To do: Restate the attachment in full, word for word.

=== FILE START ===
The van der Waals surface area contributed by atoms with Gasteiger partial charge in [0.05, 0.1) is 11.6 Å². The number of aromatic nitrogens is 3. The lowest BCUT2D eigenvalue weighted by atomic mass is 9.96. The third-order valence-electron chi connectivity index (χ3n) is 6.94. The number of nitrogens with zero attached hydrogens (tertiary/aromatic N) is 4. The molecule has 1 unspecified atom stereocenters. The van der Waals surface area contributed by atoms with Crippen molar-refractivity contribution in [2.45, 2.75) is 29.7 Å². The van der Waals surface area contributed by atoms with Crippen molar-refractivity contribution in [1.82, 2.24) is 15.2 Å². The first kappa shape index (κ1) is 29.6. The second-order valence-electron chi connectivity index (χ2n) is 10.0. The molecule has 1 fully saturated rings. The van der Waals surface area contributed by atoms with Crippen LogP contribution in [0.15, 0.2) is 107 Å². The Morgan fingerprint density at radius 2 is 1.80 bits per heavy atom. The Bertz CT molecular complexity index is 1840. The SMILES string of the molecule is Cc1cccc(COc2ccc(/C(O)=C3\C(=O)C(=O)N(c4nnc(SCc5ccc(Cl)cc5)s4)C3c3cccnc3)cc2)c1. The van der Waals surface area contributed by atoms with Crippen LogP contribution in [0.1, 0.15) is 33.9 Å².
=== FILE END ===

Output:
The van der Waals surface area contributed by atoms with Gasteiger partial charge in [0.05, 0.1) is 11.6 Å². The number of aromatic nitrogens is 3. The lowest BCUT2D eigenvalue weighted by atomic mass is 9.96. The third-order valence-electron chi connectivity index (χ3n) is 6.94. The number of nitrogens with zero attached hydrogens (tertiary/aromatic N) is 4. The molecule has 1 unspecified atom stereocenters. The van der Waals surface area contributed by atoms with Crippen molar-refractivity contribution in [2.45, 2.75) is 29.7 Å². The van der Waals surface area contributed by atoms with Crippen molar-refractivity contribution in [1.82, 2.24) is 15.2 Å². The first kappa shape index (κ1) is 29.6. The second-order valence-electron chi connectivity index (χ2n) is 10.0. The molecule has 1 fully saturated rings. The van der Waals surface area contributed by atoms with Crippen LogP contribution in [0.15, 0.2) is 107 Å². The Morgan fingerprint density at radius 2 is 1.80 bits per heavy atom. The Bertz CT molecular complexity index is 1840. The SMILES string of the molecule is Cc1cccc(COc2ccc(/C(O)=C3\C(=O)C(=O)N(c4nnc(SCc5ccc(Cl)cc5)s4)C3c3cccnc3)cc2)c1. The van der Waals surface area contributed by atoms with Crippen LogP contribution in [0.1, 0.15) is 33.9 Å².